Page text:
On this day in 1827, the renowned classical composer Ludwig van Beethoven passed away. He spent his life writing music that has captivated listeners, from the stern opening sounds of his Symphony No. 5 to the stirring Für Elise and, perhaps most famously, his Symphony No. 9, which concludes with the famous “Ode to Joy.” Beethoven was gifted with remarkable musical genius, standing as one of the greatest composers of all time. What makes his work all the more remarkable is that for much of his career he suffered from loss of hearing. This disability grew progressively worse throughout his lifetime, until he was completely deaf in the last decade of his life. While we are able to relish in the beauty of Beethoven’s music, it’s troubling to recall that he was unable to hear many of the masterpieces that he created. Surely his mind allowed him to imagine the sound and movement of his music, yet he was not able to sense the full beauty of his work when it was actualized by other musicians.
This can serve as a metaphor for the spiritual life. Oftentimes, it is tempting to seek God and his will for our lives in the “big things”—either by looking for a physical sign or by seeking absolute certainty from him on a spiritual matter. If we can’t grasp God’s working in our lives, we can fall into disappointment, thinking that God has abandoned us. Yet even as Beethoven was unable to hear the full grandeur of his beautiful music, we may be unaware of the presence and power of God’s grace working in our lives in hidden and mysterious ways.
Through his sanctifying grace, which is first given to us at baptism and then again in all the sacraments, God’s very life and presence remain with us in a stable and habitual way. This prepares us to receive actual graces, those particular moments when God showers us with his love and benevolence. Ordinarily, actual graces come through the regular reception of the sacraments. In extraordinary moments, God may give them accompanied by some great sign or wonder. Yet oftentimes God works in in the hidden moments of our lives, moments when we are not aware that he is transforming us. Like the prophet Elijah, who couldn’t find God in a mighty wind, an earthquake, or a great fire, God’s grace moves in our lives in the quiet, hidden moments, such as the “light silent sound” (1 Kings 19:12) in which the Prophet encountered God.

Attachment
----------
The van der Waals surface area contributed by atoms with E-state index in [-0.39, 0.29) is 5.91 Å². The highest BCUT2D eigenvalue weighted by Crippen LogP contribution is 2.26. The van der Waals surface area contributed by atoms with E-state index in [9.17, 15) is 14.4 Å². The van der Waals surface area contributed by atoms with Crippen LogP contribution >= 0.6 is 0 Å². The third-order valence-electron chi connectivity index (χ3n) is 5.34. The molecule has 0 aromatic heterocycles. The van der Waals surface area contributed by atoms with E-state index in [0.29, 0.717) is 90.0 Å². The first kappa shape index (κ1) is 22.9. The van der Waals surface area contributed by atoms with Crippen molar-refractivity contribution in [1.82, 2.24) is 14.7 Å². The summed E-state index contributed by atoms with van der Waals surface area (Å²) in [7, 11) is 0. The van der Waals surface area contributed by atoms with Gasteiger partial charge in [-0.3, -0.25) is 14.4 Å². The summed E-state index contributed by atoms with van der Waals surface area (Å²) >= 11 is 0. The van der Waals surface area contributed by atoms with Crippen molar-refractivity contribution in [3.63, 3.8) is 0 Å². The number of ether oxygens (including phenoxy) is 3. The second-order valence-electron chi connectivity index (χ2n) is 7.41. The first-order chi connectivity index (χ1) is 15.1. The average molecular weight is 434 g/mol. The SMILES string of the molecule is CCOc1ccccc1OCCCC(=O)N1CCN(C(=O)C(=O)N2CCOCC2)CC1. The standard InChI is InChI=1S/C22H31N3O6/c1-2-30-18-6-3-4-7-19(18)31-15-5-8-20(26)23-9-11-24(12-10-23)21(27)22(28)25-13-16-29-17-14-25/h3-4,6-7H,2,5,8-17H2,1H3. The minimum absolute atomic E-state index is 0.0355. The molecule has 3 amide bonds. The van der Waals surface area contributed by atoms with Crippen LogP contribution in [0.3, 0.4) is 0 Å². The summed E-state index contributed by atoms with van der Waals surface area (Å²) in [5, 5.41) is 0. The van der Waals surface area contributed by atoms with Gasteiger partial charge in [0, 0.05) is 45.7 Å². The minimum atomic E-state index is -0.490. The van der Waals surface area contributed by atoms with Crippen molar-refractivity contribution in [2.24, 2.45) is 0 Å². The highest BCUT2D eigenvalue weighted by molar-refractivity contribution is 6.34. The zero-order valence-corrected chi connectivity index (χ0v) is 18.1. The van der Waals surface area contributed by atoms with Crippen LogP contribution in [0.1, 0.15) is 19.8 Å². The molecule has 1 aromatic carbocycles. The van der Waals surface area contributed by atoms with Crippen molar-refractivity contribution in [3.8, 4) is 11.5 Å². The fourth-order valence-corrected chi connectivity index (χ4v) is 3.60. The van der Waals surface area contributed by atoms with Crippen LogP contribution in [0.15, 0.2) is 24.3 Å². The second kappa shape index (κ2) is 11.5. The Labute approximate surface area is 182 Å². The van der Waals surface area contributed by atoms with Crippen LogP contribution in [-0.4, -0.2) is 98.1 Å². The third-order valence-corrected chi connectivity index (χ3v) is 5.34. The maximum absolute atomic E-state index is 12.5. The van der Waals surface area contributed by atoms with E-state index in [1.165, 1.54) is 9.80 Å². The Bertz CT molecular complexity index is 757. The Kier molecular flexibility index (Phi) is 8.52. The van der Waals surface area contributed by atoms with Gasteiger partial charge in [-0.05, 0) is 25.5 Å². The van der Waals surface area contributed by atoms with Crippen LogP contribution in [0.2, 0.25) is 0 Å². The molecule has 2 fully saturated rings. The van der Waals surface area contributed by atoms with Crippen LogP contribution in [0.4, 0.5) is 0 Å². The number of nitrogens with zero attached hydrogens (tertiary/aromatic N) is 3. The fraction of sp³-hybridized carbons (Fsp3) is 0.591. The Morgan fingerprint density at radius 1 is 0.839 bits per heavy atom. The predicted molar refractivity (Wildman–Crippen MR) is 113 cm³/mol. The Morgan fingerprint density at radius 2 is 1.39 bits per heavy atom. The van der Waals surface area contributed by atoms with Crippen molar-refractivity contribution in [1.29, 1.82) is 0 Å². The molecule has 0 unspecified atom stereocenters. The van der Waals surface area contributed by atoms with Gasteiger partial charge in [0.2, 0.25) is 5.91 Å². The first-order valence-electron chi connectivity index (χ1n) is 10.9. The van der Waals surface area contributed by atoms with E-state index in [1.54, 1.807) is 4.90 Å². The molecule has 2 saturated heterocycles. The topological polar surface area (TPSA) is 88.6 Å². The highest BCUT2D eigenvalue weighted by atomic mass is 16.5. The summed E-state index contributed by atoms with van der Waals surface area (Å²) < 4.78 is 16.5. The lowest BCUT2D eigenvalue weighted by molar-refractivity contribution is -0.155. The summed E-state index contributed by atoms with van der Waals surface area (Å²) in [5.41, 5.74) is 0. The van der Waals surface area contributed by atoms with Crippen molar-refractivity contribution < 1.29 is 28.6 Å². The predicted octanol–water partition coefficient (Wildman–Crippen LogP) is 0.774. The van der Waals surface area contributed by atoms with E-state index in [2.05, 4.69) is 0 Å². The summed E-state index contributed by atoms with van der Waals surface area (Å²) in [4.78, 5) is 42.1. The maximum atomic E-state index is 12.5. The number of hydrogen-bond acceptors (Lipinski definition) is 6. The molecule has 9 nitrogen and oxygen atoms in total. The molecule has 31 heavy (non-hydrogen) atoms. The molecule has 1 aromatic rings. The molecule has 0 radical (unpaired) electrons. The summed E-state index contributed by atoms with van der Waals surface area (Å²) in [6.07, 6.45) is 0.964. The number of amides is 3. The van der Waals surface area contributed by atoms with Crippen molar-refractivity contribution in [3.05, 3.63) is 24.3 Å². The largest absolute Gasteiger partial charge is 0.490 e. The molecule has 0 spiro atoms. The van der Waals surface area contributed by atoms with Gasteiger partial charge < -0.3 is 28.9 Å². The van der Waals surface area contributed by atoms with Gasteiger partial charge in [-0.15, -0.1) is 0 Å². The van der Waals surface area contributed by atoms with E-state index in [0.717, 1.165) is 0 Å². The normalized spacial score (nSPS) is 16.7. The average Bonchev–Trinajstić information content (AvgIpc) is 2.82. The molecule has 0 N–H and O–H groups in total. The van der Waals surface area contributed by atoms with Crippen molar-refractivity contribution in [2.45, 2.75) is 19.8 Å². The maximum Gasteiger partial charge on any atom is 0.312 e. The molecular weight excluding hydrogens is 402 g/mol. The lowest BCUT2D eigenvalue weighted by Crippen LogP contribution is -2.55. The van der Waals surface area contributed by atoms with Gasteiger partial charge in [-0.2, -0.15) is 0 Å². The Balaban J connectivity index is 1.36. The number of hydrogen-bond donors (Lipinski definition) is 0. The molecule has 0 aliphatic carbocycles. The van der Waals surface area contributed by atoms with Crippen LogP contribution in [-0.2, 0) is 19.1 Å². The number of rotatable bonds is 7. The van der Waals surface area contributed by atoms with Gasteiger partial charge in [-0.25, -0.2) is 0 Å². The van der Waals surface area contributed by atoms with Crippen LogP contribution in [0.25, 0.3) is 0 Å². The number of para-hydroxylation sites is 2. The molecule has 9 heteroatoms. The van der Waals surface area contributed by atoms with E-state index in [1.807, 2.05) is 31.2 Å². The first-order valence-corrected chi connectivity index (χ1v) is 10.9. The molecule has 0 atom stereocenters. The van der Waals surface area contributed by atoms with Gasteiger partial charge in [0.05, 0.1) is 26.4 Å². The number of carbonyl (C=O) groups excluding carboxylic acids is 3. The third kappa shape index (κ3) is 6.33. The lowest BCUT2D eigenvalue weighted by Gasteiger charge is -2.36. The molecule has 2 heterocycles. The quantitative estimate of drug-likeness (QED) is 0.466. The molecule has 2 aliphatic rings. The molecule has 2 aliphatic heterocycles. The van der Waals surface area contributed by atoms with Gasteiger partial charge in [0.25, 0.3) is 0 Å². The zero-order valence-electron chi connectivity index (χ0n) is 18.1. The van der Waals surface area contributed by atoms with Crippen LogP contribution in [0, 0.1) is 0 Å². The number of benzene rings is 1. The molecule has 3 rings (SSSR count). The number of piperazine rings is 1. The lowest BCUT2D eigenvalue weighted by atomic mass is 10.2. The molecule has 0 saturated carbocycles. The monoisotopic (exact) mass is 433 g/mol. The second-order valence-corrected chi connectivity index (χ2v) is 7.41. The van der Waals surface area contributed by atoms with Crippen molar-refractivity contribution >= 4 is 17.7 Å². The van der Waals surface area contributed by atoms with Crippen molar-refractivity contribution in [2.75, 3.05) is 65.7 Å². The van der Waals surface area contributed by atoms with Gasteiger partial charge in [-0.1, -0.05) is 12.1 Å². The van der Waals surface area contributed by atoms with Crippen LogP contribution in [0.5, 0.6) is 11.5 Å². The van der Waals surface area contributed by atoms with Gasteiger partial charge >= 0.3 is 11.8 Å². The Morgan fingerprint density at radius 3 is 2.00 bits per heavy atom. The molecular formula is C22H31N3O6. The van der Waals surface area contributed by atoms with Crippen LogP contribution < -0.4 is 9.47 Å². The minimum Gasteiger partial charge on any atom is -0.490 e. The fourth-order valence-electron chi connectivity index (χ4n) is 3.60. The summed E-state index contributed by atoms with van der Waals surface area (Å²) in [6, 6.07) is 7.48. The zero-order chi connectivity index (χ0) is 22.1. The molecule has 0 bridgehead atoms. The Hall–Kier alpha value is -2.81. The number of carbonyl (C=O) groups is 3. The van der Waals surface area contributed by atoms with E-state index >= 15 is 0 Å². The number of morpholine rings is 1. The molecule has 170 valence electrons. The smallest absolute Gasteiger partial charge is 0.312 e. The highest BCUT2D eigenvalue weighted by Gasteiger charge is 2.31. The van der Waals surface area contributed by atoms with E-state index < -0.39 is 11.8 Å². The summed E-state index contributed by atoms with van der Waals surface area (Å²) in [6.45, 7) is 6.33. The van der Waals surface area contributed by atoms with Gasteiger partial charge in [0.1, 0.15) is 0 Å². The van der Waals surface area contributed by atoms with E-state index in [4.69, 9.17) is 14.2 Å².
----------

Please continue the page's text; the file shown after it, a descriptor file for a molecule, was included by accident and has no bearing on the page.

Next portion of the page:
The hidden moments of life in which God quietly fills us with his grace may also be times of trial and difficulty. In these experiences, it may seem that God is not present or that he has abandoned us. While we may not be aware of his presence in times of struggle, God is indeed with us, taking the trials of life and conforming them to the cross of Christ. These trials may seem dismal to us, but in reality God is using them to make a beautiful composition.
Our response must be one of trust. Christ trusted in the will of the Father as he was led to his death. Our Lady trusted in God’s plan when she was called upon to bear the Son, even though she did not know that she would have to witness his brutal death. The martyrs trusted in God when faced with persecution, believing that “all things work for good for those who love God, who are called according to his purpose” (Rom 8:28). Such trust in God’s Providence fills the heart with joy, allowing us to recognize that no trial can overcome the power of God working in our lives.
We believe that God’s grace works in our lives, perhaps in apparent and evident ways, though often in hidden moments or during times of struggle. In heaven, we will come to know how God was working in our lives all along, even if we are unaware of it during this lifetime. Trusting in him, we allow God to use these moments of grace for his purposes. In this, our lives become true songs of joy, offered to the praise and glory of his holy name.
Photo by Fr. Lawrence Lew, O.P. (used with permission)